Treasure Island is a captivating tale about complexities of good and evil, adventures at sea and pirates. Treasure Island is written story for boys in which girls are mainly absent. As Stevenson novel combines a familiar search plan structure and as young male hero. This enables to explore a cabin boy’s identification from being a young innocent boy to an absence of females and family which enabled him to grow with emphasis on independence , physical strength and bravery. Peter Huntdemonstrate that Treasure Island contain a form of social control , As this adventure story shows the desired control of the author and the ethic of this aspect of children’s fiction conviction that the English were the best race in the world as this may have contributed to the causes of the first world war. As Peter argued that ”children’s writes must carefully consider the effect their stories have on young readers”.
I believe that Treasure Island is modern children’s book especially written for younger boys , in which it is purely obvious that girls are not every bit as adventurous as boy that clearly shows the ideologies concerning gender construction. However adventure stories convey themes of voyages, danger and terror were aimed at boys and men. Such books have been recognised as forms of social control and ways of impact and creating a constructed masculine and feminine identity and cultural norms as well as upgrade ideals of how society should be agreed. Treasure Island deals with survival as ones life from pirates as the environment which makes the innocent cabin boy to become mature throughout his adventure journey. This will impact and teach children the ideas on how to survive on ones own instinct and training. Martin Green describes Treasure Island as ‘deeply the fantasy of men-being-boys’, it also describes the fantasy of how boys turn out to be men but as this identification takes place is not morally fantasy but rather divided and marked by class.
Stevenson suggests that the purpose of romance is to allow one to escape creatively into a fictive regeneration of the world of his boyhood fantasies, and Treasure Island demonstrates this purpose as the novel call the attention of the children that appeals to their imagination and adventurous side of life. The most remarkable feature of the novel is its insistence on the continuity and similarity of boyish and adult experience, on the submergence of adult moral perspective in a boy’s point of view.
Doyne Farmer defines ‘Adventure fiction is the form of literature most directly connected to storytelling, an art form’ Adventures fiction has a huge impact of children’s life ethics as well as social morals. The modern children’s adventure novel sometimes deals with controversial issues like terrorism. Jacqueline Rose claims that innocent is not ”propert of childhood but a portion of adult desire” as she explains Peter pan novel contains full of adventures, romance and fiction. She also portrays that adult who publish children’s books are nearly always conscious of conveying morals and values to their young audience, who want to ensure that those morals and values are culturally acceptable.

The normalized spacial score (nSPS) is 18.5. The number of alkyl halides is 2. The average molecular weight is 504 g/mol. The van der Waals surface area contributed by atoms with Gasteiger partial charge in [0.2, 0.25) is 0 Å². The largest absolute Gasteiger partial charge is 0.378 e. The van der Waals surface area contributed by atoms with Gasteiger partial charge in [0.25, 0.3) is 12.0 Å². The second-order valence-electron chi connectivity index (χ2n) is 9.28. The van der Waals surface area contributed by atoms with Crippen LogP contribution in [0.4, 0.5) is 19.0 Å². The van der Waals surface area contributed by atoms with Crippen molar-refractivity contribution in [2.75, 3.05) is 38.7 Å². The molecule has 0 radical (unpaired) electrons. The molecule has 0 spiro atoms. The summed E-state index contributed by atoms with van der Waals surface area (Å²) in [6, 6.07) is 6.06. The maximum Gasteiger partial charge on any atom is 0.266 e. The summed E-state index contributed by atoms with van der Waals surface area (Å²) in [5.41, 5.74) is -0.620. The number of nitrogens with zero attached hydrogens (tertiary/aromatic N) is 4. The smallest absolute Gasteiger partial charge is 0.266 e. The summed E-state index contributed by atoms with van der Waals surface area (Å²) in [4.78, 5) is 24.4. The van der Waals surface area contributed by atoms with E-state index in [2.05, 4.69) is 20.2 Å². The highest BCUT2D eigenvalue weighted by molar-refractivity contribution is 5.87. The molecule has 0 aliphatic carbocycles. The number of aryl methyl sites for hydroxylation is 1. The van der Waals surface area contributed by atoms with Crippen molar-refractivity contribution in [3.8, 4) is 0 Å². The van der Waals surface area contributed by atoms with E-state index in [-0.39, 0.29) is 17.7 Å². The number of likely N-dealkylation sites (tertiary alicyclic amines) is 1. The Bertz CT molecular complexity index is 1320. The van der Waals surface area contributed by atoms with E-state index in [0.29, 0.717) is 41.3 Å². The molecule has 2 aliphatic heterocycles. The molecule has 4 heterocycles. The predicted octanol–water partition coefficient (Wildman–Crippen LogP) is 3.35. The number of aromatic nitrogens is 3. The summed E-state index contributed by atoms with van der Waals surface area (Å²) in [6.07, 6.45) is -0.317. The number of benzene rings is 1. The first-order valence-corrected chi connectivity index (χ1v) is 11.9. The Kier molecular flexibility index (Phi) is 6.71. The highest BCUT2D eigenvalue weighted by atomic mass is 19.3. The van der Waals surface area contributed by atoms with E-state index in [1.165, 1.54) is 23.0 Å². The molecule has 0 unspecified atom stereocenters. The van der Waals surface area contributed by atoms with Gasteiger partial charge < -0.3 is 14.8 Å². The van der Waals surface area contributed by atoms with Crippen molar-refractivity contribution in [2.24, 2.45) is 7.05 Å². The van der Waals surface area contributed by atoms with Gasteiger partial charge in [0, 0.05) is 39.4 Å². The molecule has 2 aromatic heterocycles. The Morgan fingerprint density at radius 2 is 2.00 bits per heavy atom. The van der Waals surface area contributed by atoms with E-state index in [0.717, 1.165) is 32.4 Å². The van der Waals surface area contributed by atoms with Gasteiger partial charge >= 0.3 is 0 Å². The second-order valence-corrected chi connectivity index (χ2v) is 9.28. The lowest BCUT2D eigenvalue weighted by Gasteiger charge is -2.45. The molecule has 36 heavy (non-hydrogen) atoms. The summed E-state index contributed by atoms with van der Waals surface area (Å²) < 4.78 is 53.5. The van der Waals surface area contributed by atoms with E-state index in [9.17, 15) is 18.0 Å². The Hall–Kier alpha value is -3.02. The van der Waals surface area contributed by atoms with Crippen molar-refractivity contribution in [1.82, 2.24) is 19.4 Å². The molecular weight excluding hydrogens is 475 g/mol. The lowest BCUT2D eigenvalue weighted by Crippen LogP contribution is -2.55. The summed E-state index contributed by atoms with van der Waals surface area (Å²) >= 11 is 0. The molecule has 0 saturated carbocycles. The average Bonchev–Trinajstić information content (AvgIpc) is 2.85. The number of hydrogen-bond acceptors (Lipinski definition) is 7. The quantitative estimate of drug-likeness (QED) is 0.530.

The story start and ends as recollection
he modern children’s adventure novel sometimes deals with controversial issues like terrorism
we can, perhaps, make pragmatic guesses about what a child can understand, or what is irrelevant to the child and might thus be ignored – but these are only guesses. And if one is prepared simply to believe that books do not have the potential to pass on subliminal messages, then why are we as a culture so concerned with the infl uence of advertising or propaganda on the young? Is it because with children’s literature we are dealing with stories, and that stories are, by defi nition, fi ction, untrue and therefore not infl uential? Surely not, when we acknowledge that stories are so powerful throughout the culture. On top of that is the whole question of literacy and understanding. How we measure who understands what is endlessly diffi cult: as Michael Benton, a distinguished educationalist, has observed: ‘There are … few of us who have not felt unnerved at some time by the fact that when children read stories there is no observable outcome … The story has happened inside the child’s head’ (in Fox, 1983: 19). The awesome complexity of how children learn to read, and then how they negotiate longer texts – denotation, connotation, genre, intertextual meanings and all the rest – should make us extremely careful about applying the curious formulae that occur so often in literary criticism: ‘the reader sees’, ‘we see’, and so on (or the equivalent phrases of children’s-book reviewing: ‘children will like’, ‘girls will love’). The most common, and commonly unchallenged, oddity about all literary criticism is the assumption that all readers will ‘read’ the same thing from a text: the same images, the same emotions, the same allusions. This is diffi cult enough to imagine among adults even of the same class and same generation in the same country: to imagine that it is possible with inexperienced readers is absurd. If we are engaging with texts for children we need to see that our motivation does not entitle us to make assumptions about what any reader but ourselves perceives
presented in the novel call the attention of the kids that appeals to their imagination and adventurous side of life
The main message of the novel is: the ethics and morality, the values of good and evil are intrinsically ambiguous, so that in the end all choices are to be taken individually as personal acts of assuming one’s responsibility in life, towards all others who surround us. So, this novel has everything to be successful between the young and teenagers for the next generations, as it is an up to date novel, that will always serve as an escape from these children’s reality